Homeopathy 2013; 102(03): 215-224
DOI: 10.1016/j.homp.2013.05.001
Review
Copyright © The Faculty of Homeopathy 2013

Immunomodulatory drugs (natalizumab), worsening of multiple sclerosis, rebound effect and similitude

Marcus Zulian Teixeira

Subject Editor:
Further Information

Publication History

Received12 June 2012
revised15 January 2013

accepted02 May 2013

Publication Date:
29 December 2017 (online)

Background Homeopathic treatment is based on the principle of similitude (‘like cures like’) administering to sick individuals substances that cause similar symptoms in healthy individuals, employing the paradoxical or biphasic action of the organism as therapeutic response. This homeostatic, vital or secondary action of the organism is scientifically explained by the rebound effect of drugs, resulting in worsening of symptoms after enantiopathic treatment withdrawal. Natalizumab reduces relapses in patients with active multiple sclerosis (MS), but recent studies report severe worsening of MS after suspension of treatment, as a consequence of the rebound effect.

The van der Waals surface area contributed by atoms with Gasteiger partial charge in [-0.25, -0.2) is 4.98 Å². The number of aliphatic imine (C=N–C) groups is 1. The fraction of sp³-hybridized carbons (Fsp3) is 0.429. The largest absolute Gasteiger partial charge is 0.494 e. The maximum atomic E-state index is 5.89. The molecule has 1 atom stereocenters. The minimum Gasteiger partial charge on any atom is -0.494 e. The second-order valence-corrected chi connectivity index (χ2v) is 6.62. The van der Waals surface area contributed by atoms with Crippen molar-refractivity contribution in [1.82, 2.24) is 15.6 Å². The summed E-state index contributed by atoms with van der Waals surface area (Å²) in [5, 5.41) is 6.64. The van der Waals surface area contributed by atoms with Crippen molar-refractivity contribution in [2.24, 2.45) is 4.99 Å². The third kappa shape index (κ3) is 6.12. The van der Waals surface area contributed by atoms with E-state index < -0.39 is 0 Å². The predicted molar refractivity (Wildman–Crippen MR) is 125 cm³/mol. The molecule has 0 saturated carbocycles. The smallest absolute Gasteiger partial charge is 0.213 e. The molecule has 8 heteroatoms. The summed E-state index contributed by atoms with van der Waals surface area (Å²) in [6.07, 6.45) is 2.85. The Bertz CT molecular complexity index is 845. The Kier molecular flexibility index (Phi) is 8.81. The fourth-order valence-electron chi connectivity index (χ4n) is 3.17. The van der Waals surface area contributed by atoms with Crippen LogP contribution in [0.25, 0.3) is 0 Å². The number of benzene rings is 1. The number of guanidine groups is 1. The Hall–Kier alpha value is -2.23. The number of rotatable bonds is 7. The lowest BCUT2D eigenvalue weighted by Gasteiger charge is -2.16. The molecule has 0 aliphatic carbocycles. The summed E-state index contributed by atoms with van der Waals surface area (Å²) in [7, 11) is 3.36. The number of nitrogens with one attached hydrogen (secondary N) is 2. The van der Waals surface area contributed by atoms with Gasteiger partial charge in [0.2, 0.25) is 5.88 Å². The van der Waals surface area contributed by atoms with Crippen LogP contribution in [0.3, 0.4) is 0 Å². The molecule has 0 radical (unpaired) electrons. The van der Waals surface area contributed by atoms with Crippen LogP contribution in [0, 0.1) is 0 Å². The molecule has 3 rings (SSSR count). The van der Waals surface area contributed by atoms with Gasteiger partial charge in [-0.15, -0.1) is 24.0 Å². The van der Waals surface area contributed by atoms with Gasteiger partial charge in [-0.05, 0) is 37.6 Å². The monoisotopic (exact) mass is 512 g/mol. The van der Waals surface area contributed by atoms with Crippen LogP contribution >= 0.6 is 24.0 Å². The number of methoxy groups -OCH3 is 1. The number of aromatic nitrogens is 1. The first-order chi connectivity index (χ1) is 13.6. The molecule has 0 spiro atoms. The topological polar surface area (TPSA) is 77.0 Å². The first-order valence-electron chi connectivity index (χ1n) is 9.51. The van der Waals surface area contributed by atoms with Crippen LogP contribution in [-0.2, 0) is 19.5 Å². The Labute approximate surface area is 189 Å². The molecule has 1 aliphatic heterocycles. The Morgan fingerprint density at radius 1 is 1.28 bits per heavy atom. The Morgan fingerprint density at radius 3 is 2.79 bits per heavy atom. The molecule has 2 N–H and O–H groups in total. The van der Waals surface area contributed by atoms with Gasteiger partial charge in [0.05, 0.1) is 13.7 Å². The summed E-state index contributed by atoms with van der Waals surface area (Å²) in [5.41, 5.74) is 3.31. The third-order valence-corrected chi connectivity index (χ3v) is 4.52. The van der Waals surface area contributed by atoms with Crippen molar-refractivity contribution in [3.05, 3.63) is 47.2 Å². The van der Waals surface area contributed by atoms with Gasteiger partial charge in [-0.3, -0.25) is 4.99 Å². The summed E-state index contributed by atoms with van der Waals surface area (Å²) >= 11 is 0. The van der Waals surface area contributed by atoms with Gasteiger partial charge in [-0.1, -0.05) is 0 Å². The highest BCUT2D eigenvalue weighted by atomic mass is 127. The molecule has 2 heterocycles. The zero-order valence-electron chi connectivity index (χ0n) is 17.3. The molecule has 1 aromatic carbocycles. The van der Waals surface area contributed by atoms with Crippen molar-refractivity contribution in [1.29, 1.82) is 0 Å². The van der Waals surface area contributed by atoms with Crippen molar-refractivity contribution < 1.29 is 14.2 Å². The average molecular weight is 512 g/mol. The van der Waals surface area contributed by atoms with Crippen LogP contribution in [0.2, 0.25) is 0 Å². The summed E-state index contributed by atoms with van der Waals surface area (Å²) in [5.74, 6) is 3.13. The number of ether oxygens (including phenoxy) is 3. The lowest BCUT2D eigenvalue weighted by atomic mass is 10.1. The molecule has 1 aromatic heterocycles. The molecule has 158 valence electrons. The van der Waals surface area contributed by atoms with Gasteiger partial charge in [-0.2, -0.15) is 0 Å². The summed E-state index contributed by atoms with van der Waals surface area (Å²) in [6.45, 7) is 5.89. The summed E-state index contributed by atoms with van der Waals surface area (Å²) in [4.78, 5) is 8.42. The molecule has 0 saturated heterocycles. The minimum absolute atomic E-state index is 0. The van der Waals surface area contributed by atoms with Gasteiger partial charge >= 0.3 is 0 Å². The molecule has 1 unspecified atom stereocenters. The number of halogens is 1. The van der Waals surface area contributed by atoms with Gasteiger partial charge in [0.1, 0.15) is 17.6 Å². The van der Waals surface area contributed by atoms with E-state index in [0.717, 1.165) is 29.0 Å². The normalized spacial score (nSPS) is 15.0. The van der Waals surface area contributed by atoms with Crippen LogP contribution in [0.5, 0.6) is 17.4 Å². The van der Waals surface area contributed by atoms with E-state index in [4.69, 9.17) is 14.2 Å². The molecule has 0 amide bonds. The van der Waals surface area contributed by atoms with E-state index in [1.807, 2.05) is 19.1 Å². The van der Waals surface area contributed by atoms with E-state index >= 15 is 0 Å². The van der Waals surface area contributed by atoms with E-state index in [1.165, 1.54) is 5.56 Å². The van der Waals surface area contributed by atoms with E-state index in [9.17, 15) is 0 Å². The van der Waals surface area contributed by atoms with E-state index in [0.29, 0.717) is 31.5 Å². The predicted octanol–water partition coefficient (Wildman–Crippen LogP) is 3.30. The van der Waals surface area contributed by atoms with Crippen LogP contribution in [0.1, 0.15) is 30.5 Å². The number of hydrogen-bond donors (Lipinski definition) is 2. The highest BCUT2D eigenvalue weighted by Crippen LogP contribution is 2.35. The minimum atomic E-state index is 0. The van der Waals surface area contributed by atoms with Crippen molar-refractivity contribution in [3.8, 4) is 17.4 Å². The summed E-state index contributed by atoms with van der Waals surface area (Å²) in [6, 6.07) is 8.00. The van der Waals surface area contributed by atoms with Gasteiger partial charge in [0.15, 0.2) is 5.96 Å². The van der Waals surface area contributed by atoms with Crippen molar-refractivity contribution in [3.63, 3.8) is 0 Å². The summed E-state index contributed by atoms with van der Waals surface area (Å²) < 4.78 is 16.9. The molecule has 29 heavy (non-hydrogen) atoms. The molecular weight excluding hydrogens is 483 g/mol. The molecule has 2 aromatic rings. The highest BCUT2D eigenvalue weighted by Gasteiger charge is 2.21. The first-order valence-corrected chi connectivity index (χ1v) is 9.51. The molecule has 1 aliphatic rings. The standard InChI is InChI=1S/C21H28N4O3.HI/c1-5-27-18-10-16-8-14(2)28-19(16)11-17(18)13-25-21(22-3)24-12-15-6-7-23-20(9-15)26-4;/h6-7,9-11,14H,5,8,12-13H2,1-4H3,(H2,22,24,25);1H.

Method Extending this source of evidence, this work reviews research that demonstrates secondary worsening of MS after discontinuation of natalizumab, a human monoclonal antibody that suppresses the disease inflammatory activity as primary action.

Results Several studies refer to the immune reconstitution inflammatory syndrome (IRIS) as a plausible explanation of reactivation of MS after withdrawal of natalizumab: a rebound effect or secondary action of the organism in response to the primary immunosuppression caused by the drug.

Conclusion Relapses of MS after discontinuation of natalizumab treatment indicate rebound of disease activity, supporting the homeopathic principle and warning healthcare professionals about this serious iatrogenic event.